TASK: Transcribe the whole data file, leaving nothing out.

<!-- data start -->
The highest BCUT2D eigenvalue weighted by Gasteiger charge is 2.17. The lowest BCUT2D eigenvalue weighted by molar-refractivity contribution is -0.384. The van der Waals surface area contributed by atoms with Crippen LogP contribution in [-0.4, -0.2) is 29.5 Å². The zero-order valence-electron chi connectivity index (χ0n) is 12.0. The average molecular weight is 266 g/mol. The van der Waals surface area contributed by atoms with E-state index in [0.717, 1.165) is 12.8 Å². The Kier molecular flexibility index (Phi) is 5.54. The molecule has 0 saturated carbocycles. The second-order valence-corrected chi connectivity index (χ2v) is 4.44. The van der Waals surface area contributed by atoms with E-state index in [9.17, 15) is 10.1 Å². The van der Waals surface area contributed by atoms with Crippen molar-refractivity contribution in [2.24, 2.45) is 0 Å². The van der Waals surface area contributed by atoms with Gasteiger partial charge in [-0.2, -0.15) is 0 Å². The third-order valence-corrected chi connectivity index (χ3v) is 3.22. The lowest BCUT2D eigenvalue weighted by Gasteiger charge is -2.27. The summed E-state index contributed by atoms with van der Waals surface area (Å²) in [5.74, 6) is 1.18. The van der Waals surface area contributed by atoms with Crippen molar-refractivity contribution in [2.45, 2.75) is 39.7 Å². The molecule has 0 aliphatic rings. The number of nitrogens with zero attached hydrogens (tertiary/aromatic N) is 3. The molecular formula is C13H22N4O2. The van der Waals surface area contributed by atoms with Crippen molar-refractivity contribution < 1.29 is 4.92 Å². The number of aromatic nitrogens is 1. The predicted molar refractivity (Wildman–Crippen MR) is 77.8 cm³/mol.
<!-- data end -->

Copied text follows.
The highest BCUT2D eigenvalue weighted by Gasteiger charge is 2.17. The lowest BCUT2D eigenvalue weighted by molar-refractivity contribution is -0.384. The van der Waals surface area contributed by atoms with Crippen LogP contribution in [-0.4, -0.2) is 29.5 Å². The zero-order valence-electron chi connectivity index (χ0n) is 12.0. The average molecular weight is 266 g/mol. The van der Waals surface area contributed by atoms with E-state index in [0.717, 1.165) is 12.8 Å². The Kier molecular flexibility index (Phi) is 5.54. The molecule has 0 saturated carbocycles. The second-order valence-corrected chi connectivity index (χ2v) is 4.44. The van der Waals surface area contributed by atoms with E-state index in [9.17, 15) is 10.1 Å². The van der Waals surface area contributed by atoms with Crippen molar-refractivity contribution in [2.24, 2.45) is 0 Å². The van der Waals surface area contributed by atoms with Gasteiger partial charge in [-0.2, -0.15) is 0 Å². The third-order valence-corrected chi connectivity index (χ3v) is 3.22. The lowest BCUT2D eigenvalue weighted by Gasteiger charge is -2.27. The summed E-state index contributed by atoms with van der Waals surface area (Å²) in [5.74, 6) is 1.18. The van der Waals surface area contributed by atoms with Crippen molar-refractivity contribution in [2.45, 2.75) is 39.7 Å². The molecule has 0 aliphatic rings. The number of nitrogens with zero attached hydrogens (tertiary/aromatic N) is 3. The molecular formula is C13H22N4O2. The van der Waals surface area contributed by atoms with Crippen molar-refractivity contribution < 1.29 is 4.92 Å². The number of aromatic nitrogens is 1. The predicted molar refractivity (Wildman–Crippen MR) is 77.8 cm³/mol.